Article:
Song built Ann Arbor-based Duo Security into a company worth more than $2.3 billion. Now he wants to strengthen the area’s social and entrepreneurial ecosystems.

He is doing that by launching the Ann Arbor Entrepreneurs Fund. He sees it as a place for tech founders to discuss their needs and problems–and a catalyst for tackling social issues and funding local nonprofits.

“We’re working to rally the entrepreneurs,” Song says. He’s asking them to seed the fund with slivers of stock or profits, or promises of volunteer service.

The Ann Arbor Area Community Foundation will manage the fund in partnership with Song and an advisory committee consisting of Paul Brown and Doug Neal, managing partners in eLab Ventures; Jeff Rinvelt, principal at Renaissance Venture Fund; and InfoReady CEO Bhushan Kulkarni, a former Community Foundation board chair.

To join, tech companies pledge 1 percent of their stock, 1 percent of their profits, or 1 percent of their staff time for volunteering. Modeled after similar efforts in Silicon Valley and Austin, it’s the first such fund in the region and likely the first in Michigan.

Many details, including the issues to be addressed, are still being considered, but Song mentions a couple of big ones: affordable housing and racial disparities in life expectancy.

Song unveiled the concept at the Intermitten Conference for socially responsible businesses at the Ark in June. In a pitch session later that month at the Circ Bar, about ten start-up founders and venture capitalists showed up to hear Song and to network. By the end of the evening, one founder was ready to sign up, and a handful of others expressed interest.

Though there are other tech meet-ups in the region, Song sees value in bringing together founders to discuss needs and problems in small groups. “Previously successful, currently successful, and aspiring entrepreneurs all rub elbows,” he says. “This leads to better outcomes for the companies–and for the community.”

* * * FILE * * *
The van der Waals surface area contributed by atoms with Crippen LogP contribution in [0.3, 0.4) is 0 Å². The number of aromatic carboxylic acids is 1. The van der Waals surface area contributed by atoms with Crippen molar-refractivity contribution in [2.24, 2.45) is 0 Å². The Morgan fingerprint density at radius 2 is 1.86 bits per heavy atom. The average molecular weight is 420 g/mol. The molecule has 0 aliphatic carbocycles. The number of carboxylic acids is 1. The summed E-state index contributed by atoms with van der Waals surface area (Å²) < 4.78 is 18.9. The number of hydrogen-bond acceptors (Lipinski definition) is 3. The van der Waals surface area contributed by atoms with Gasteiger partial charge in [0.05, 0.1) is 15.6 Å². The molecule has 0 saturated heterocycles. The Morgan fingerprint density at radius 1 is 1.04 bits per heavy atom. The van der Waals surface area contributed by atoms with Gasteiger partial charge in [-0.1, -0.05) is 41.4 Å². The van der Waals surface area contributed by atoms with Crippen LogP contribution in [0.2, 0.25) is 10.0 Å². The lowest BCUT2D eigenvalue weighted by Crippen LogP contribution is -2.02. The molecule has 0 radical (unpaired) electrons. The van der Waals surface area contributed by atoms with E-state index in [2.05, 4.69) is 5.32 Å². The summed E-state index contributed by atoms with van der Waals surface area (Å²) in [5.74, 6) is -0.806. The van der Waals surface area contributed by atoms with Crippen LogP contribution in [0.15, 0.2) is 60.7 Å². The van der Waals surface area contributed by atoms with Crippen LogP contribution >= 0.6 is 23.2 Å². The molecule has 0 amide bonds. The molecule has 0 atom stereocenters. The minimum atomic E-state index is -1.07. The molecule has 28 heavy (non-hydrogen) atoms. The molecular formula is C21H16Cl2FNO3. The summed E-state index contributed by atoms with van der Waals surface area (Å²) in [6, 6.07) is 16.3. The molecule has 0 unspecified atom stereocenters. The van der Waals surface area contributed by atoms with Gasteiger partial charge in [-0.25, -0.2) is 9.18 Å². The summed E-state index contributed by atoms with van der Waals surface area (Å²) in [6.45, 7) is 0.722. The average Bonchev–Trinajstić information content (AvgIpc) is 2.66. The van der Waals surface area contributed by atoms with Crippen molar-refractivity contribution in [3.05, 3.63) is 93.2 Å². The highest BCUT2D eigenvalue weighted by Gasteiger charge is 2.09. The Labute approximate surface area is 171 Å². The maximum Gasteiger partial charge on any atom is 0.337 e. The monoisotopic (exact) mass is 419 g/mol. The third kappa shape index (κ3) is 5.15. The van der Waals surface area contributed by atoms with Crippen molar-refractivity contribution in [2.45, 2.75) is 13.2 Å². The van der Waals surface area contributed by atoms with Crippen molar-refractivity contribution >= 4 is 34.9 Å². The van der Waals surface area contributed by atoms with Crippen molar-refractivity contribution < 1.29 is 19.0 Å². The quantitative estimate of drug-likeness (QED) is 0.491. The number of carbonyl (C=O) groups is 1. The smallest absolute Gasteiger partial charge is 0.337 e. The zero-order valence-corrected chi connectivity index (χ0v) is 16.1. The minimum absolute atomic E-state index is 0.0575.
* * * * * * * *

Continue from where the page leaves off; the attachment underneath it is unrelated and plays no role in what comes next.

The fund will focus on tech companies because of their potential for fast growth, Song says. Duo was the first billion-dollar “unicorn” to be acquired in Ann Arbor, and “being first means that we have a responsibility to lead.”

He wishes he’d started the fund earlier so that it could have captured a payout when Cisco bought Duo last year. He says he considered launching something like it around 2011, and even created a slideshow on how it could work. But his wife, Linh Song, was expecting their second child and he and John Oberheide were just starting Duo, so he did not pursue it.

“The rollout’s really going to take a couple years,” says Community Foundation president Neel Hajra. But one advantage of waiting, he points out, is that there are many more tech start-ups to engage now. “We’re [going to] take the organic approach,” he says. “Build it entrepreneur by entrepreneur.”

“Every year for fifteen years, we’ve had a company exit for around $200 million,” Song told the Intermitten Conference. “We’ve been very, very successful for a city of our size.” Exit refers to the time when investors, particularly venture capitalists, sell their stake in a startup; often it involves the sale of the entire company.

What will success look like for the Ann Arbor Entrepreneurs Fund? “It’s community impact,” says Hajra, “moving the community forward.” Though it may take five years or more, he sees the fund eventually yielding a steady stream of grants to county nonprofits.

Song hopes the fund will become the “gold standard for what truly thoughtful founders do here … For me, the hallmark [of success] will be that it’s something that every entrepreneur wants to join.”